I highly recommend Google reCAPTCHA and there is even a WordPress reCAPTCHA plugin which should make installing this service easier.

Bait for Spammers

A more advanced method to block spammers within WordPress is to setup bait for spammers, AKA honeypots. This involves setting up a form that only spammers will see and any attempt to fill in that form will result in a comment post rejection. This sounds complex but thanks to WP Spam Fighter this method is made easy.

To extend onto that even further to prevent this recurring you should research into the following:

  • Captcha Service (some work better than others)
  • Form Honey Pots
  • Footprint Removal (Content Management System footprints removal of powered by ppBB etc)
  • Request restrictions (denied users who request registration page too fast, too often using something like fail2ban)
  • There's many more methods that you can find on Google.
  • The first part of your answer is only true if their server is sending actual spam to people. If you register for a forum account you're not going to mark the confirmation email as spam! Dec 10, 2015 at 2:11
  • 1
    @DisgruntledGoat Sadly, its a far more complex than just having people mark your emails as spam. Google, Microsoft and Yahoo have complex algorithms and high volume emails will be automatically marked as spam. It's the 'UN-MARK' spam which is the important thing... without people un-marking your emails as spam it can damage your reputation. People who use bots to create forum accounts for backlinks via profiles, signatures and threads will often use public emails by the big 3 mentioned... it's very unlikely that these spammers will UN-MARK, it'll be automated and auto click it in the spam box. Dec 10, 2015 at 9:33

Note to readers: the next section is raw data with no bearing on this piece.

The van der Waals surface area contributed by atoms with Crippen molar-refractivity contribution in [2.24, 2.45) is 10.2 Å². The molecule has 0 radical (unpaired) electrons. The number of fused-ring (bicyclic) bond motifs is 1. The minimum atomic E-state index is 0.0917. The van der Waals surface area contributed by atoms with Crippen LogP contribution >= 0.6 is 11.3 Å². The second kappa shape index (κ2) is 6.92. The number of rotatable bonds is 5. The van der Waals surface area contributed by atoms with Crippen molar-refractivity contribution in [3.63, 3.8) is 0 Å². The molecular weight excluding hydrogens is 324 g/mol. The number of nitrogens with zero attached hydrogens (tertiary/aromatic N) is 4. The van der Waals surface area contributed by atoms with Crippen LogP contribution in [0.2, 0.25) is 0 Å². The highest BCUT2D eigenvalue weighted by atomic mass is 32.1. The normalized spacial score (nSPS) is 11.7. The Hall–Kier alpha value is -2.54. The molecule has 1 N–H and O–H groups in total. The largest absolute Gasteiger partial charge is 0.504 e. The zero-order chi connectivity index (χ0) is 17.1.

• "high volume emails will be automatically marked as spam" -- but that's only possible if the emails are all going to (e.g.) Gmail accounts. From OP's question that's not the case here - otherwise, why would the emails be bouncing? Dec 10, 2015 at 16:02
  • That would be on the assumption all spammers will use mailsdfsdf.com which is extremely unlikely. Dec 10, 2015 at 19:44